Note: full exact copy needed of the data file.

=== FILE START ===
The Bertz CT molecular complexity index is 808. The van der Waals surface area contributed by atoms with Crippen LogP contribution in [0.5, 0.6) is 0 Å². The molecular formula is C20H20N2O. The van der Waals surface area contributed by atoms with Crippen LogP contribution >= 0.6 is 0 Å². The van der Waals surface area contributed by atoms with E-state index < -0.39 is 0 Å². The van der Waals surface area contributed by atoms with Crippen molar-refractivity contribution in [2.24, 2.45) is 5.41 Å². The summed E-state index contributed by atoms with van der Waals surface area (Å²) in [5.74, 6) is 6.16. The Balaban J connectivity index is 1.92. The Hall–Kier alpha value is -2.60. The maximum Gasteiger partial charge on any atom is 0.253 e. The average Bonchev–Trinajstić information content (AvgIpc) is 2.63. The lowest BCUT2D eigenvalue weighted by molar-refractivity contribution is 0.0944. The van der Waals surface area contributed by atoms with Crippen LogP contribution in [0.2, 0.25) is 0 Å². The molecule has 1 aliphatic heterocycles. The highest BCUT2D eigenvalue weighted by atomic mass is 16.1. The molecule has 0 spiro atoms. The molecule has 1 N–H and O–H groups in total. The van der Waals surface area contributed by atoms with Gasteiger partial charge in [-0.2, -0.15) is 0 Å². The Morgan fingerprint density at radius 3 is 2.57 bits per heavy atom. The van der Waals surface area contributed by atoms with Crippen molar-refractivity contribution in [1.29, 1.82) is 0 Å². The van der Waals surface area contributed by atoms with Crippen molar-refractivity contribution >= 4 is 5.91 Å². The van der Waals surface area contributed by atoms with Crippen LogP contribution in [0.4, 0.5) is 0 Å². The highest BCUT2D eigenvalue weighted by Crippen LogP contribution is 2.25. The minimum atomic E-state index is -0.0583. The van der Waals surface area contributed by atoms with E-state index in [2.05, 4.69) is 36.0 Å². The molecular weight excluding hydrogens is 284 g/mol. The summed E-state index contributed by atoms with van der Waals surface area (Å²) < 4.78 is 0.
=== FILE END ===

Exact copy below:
The Bertz CT molecular complexity index is 808. The van der Waals surface area contributed by atoms with Crippen LogP contribution in [0.5, 0.6) is 0 Å². The molecular formula is C20H20N2O. The van der Waals surface area contributed by atoms with Crippen LogP contribution >= 0.6 is 0 Å². The van der Waals surface area contributed by atoms with E-state index < -0.39 is 0 Å². The van der Waals surface area contributed by atoms with Crippen molar-refractivity contribution in [2.24, 2.45) is 5.41 Å². The summed E-state index contributed by atoms with van der Waals surface area (Å²) in [5.74, 6) is 6.16. The Balaban J connectivity index is 1.92. The Hall–Kier alpha value is -2.60. The maximum Gasteiger partial charge on any atom is 0.253 e. The average Bonchev–Trinajstić information content (AvgIpc) is 2.63. The lowest BCUT2D eigenvalue weighted by molar-refractivity contribution is 0.0944. The van der Waals surface area contributed by atoms with Crippen LogP contribution in [0.2, 0.25) is 0 Å². The molecule has 1 aliphatic heterocycles. The highest BCUT2D eigenvalue weighted by atomic mass is 16.1. The molecule has 0 spiro atoms. The molecule has 1 N–H and O–H groups in total. The van der Waals surface area contributed by atoms with Gasteiger partial charge in [-0.2, -0.15) is 0 Å². The Morgan fingerprint density at radius 3 is 2.57 bits per heavy atom. The van der Waals surface area contributed by atoms with Crippen molar-refractivity contribution in [1.29, 1.82) is 0 Å². The van der Waals surface area contributed by atoms with Crippen molar-refractivity contribution >= 4 is 5.91 Å². The van der Waals surface area contributed by atoms with Crippen LogP contribution in [0.4, 0.5) is 0 Å². The highest BCUT2D eigenvalue weighted by Crippen LogP contribution is 2.25. The minimum atomic E-state index is -0.0583. The van der Waals surface area contributed by atoms with E-state index in [2.05, 4.69) is 36.0 Å². The molecular weight excluding hydrogens is 284 g/mol. The summed E-state index contributed by atoms with van der Waals surface area (Å²) < 4.78 is 0.